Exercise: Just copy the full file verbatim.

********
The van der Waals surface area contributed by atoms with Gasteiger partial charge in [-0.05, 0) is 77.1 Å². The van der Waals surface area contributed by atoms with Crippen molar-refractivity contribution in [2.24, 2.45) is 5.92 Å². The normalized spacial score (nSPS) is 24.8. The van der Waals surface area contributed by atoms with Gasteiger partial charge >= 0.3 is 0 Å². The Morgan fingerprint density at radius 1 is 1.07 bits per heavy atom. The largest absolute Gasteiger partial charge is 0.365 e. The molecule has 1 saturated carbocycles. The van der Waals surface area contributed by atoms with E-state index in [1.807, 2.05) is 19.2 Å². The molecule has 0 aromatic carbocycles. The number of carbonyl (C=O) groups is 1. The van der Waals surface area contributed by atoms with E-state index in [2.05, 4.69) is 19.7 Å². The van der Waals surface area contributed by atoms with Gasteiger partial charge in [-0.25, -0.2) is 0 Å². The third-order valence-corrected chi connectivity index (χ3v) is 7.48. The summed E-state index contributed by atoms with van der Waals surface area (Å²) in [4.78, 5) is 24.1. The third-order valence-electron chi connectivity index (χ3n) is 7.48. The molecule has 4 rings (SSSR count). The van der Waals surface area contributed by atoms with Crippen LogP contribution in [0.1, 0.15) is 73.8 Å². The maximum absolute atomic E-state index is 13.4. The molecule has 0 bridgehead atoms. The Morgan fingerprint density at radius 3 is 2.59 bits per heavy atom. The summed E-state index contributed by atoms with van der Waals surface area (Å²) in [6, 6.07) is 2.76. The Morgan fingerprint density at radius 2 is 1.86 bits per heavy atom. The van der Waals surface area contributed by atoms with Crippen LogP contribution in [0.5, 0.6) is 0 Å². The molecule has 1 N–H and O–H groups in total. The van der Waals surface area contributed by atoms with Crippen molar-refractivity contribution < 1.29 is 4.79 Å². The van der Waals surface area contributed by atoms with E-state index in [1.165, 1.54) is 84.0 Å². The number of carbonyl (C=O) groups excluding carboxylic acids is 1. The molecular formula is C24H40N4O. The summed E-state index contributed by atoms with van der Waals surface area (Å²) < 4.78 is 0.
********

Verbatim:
The van der Waals surface area contributed by atoms with Gasteiger partial charge in [-0.05, 0) is 77.1 Å². The van der Waals surface area contributed by atoms with Crippen molar-refractivity contribution in [2.24, 2.45) is 5.92 Å². The normalized spacial score (nSPS) is 24.8. The van der Waals surface area contributed by atoms with Gasteiger partial charge >= 0.3 is 0 Å². The Morgan fingerprint density at radius 1 is 1.07 bits per heavy atom. The largest absolute Gasteiger partial charge is 0.365 e. The molecule has 1 saturated carbocycles. The van der Waals surface area contributed by atoms with E-state index in [1.807, 2.05) is 19.2 Å². The molecule has 0 aromatic carbocycles. The number of carbonyl (C=O) groups is 1. The van der Waals surface area contributed by atoms with E-state index in [2.05, 4.69) is 19.7 Å². The van der Waals surface area contributed by atoms with Gasteiger partial charge in [-0.25, -0.2) is 0 Å². The third-order valence-corrected chi connectivity index (χ3v) is 7.48. The summed E-state index contributed by atoms with van der Waals surface area (Å²) in [4.78, 5) is 24.1. The third-order valence-electron chi connectivity index (χ3n) is 7.48. The molecule has 4 rings (SSSR count). The van der Waals surface area contributed by atoms with Crippen LogP contribution in [0.1, 0.15) is 73.8 Å². The maximum absolute atomic E-state index is 13.4. The molecule has 0 bridgehead atoms. The Morgan fingerprint density at radius 3 is 2.59 bits per heavy atom. The summed E-state index contributed by atoms with van der Waals surface area (Å²) in [6, 6.07) is 2.76. The Morgan fingerprint density at radius 2 is 1.86 bits per heavy atom. The van der Waals surface area contributed by atoms with Crippen LogP contribution in [0.5, 0.6) is 0 Å². The molecule has 1 N–H and O–H groups in total. The van der Waals surface area contributed by atoms with Crippen molar-refractivity contribution < 1.29 is 4.79 Å². The van der Waals surface area contributed by atoms with E-state index in [1.165, 1.54) is 84.0 Å². The number of carbonyl (C=O) groups excluding carboxylic acids is 1. The molecular formula is C24H40N4O. The summed E-state index contributed by atoms with van der Waals surface area (Å²) < 4.78 is 0.